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It was a rather short weekend in Hilton Head going down on Friday and back on Saturday, after the race, but it was such a great weekend. The restaurants we tried were delicious, the race was fun and even conversation time driving in the car was special. I really enjoyed the quick trip to Hilton Head and can’t wait to return to spend more time there.

Since returning on Saturday, I have begun my off-season training to prepare physically and mentally for next year’s triathlon racing season. Right now, I feel like I do need to decrease the amount of days I train from six days a week to four or five days a week. I have learned that listening to my body is very important with triathlon training. Doing so, allows muscles to rest and to avoid injuries from overuse. For me, cutting back on the volume of exercise, for a few weeks, is the right thing to do to allow my body to get a little more rest.

I have enjoyed a good week of training, though. I had a great session in the pool, I joined an excellent spin class and I have pounded the pavement a couple times too, even in the cold, frosty mornings. Since I have spent the past couple of months focused mostly on running, it has felt nice to mix it up with some training sessions in all three triathlon disciplines again.

This week, my training has also been more of a mental escape than it has in the past too. My training has always kept me mentally and emotionally focused, but this week, much more so and much needed. You know, it’s just been one of those weeks, with a lot going on in the life of Matthew these days.

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Next week is Thanksgiving and I am looking forward to it. I have so much to be thankful for and I love reflecting on those blessings in my life. While I am sad that I won’t be able to spend Thanksgiving with the kids, I hope to enjoy a nice hike or two and help to prepare and partake in a nice traditional Thanksgiving meal.

My favorite dish to eat at Thanksgiving is sweet potato soufflé, the kind with the crunchy buttery pecan crust on top. I plan on a few good training sessions between now and then so I can eat as much of it as my belly will hold. I feel like I deserve it.

Last race of the season

Later today, I will head out to my last race of this calendar year, a 10k in Hilton Head, South Carolina. I’ve had a goal all year to place in my age group in all of the races I have ran and this race is no different. I’ve come close to placing, but most importantly, I’ve gotten stronger and stronger each race and each month I have trained.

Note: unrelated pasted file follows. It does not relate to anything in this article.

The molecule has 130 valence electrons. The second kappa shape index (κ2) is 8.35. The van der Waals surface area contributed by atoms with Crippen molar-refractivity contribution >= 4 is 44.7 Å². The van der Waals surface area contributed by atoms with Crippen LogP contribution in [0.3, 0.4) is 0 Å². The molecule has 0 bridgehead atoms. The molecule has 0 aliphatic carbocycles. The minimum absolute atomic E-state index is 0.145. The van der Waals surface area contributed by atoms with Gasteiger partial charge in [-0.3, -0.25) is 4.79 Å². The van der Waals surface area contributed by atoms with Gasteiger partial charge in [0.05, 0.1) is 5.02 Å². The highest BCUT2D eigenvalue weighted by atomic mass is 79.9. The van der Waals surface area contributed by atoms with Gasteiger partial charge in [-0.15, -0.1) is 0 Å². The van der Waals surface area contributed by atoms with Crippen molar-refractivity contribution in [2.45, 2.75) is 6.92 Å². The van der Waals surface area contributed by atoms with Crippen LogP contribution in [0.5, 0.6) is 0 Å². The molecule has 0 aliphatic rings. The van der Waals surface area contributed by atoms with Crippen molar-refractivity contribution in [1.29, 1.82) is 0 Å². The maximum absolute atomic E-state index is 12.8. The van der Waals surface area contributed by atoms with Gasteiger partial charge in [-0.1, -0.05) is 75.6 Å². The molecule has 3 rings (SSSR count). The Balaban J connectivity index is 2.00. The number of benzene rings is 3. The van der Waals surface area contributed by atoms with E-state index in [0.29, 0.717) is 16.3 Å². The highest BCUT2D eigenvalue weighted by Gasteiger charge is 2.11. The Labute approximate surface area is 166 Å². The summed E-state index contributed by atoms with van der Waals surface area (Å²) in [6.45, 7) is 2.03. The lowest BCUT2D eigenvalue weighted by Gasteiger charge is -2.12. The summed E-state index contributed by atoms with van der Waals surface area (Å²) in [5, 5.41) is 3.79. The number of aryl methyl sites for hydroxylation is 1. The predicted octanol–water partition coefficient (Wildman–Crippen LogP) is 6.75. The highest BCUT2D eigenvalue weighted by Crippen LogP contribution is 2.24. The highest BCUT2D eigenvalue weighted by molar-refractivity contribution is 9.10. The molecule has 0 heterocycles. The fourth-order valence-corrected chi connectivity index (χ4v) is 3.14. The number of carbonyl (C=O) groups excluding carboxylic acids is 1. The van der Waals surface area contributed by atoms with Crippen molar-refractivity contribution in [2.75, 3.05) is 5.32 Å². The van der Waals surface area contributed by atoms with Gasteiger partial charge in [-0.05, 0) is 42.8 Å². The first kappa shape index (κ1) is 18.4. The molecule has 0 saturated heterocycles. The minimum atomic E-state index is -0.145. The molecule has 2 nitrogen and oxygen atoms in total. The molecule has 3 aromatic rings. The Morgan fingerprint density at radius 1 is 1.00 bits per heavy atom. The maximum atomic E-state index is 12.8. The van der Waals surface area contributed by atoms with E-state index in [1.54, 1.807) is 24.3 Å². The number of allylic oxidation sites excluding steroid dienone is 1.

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During the last couple of months I have worked really hard at improving my speed and endurance on my runs.  Since The Nations Triathlon in September, I have had 28 runs for over 133 miles. I have improved my pace from 7’59” per mile in September to 7’47” per mile the past couple of weeks, with a couple of runs under 7’20” per mile. During those runs I’m averaging 4.75 miles per run.

I love looking back on my runs from this past June and see how far I’ve come.  Then I was averaging over 9’24” per mile. Now, my pace is well below 8′ per mile. Persistence and commitment has been key to that improvement.

I use the Nike Run app to track my runs and I love getting certain achievements for my screenshot_20171109-221140.pngfaster runs. Most recently, I “smashed” my 5k record by running a 5k in 22:27. If I can keep that pace for the entire 10k, I will certainly place, maybe even win the 40-45 age group.

No matter what happens on Saturday, I know I have put in the work and the effort to put me in a position to do very well. I’m going to go out there, relax and try to settle in to a nice pace from the beginning. If I feel like I have enough left in the tank during the last couple of miles, I’m going to increase my pace and fight hard to the finish. I know I have what it takes to accomplish my goal, especially if I can get my mind in the right place on Saturday morning.

Something I will probably write about on future posts is the mental aspect of race day. This year, during the triathlons especially, I realized how important a proper mental approach is to performing strong on race day.